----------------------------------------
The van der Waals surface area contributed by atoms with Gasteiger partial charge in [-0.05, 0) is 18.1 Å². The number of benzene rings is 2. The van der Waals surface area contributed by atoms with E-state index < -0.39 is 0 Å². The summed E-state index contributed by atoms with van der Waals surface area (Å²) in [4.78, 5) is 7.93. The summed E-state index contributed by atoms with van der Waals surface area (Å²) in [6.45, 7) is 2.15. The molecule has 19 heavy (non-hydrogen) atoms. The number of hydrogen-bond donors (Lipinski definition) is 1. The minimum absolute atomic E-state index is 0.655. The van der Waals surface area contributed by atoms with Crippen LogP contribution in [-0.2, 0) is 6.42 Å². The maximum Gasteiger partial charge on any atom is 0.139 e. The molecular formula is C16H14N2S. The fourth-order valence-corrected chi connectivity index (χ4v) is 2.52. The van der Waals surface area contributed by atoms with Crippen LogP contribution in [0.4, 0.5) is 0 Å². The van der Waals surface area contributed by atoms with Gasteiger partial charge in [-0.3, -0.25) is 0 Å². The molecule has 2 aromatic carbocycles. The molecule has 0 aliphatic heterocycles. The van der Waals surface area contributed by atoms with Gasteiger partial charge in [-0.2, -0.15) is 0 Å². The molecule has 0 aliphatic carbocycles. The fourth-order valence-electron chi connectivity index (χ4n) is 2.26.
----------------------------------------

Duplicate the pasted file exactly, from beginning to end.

The van der Waals surface area contributed by atoms with Gasteiger partial charge in [-0.05, 0) is 18.1 Å². The number of benzene rings is 2. The van der Waals surface area contributed by atoms with E-state index < -0.39 is 0 Å². The summed E-state index contributed by atoms with van der Waals surface area (Å²) in [4.78, 5) is 7.93. The summed E-state index contributed by atoms with van der Waals surface area (Å²) in [6.45, 7) is 2.15. The molecule has 19 heavy (non-hydrogen) atoms. The number of hydrogen-bond donors (Lipinski definition) is 1. The minimum absolute atomic E-state index is 0.655. The van der Waals surface area contributed by atoms with Crippen LogP contribution in [-0.2, 0) is 6.42 Å². The maximum Gasteiger partial charge on any atom is 0.139 e. The molecular formula is C16H14N2S. The fourth-order valence-corrected chi connectivity index (χ4v) is 2.52. The van der Waals surface area contributed by atoms with Crippen LogP contribution in [0.4, 0.5) is 0 Å². The van der Waals surface area contributed by atoms with Gasteiger partial charge in [-0.3, -0.25) is 0 Å². The molecule has 2 aromatic carbocycles. The molecule has 0 aliphatic heterocycles. The van der Waals surface area contributed by atoms with Gasteiger partial charge in [-0.2, -0.15) is 0 Å². The molecule has 0 aliphatic carbocycles. The fourth-order valence-electron chi connectivity index (χ4n) is 2.26.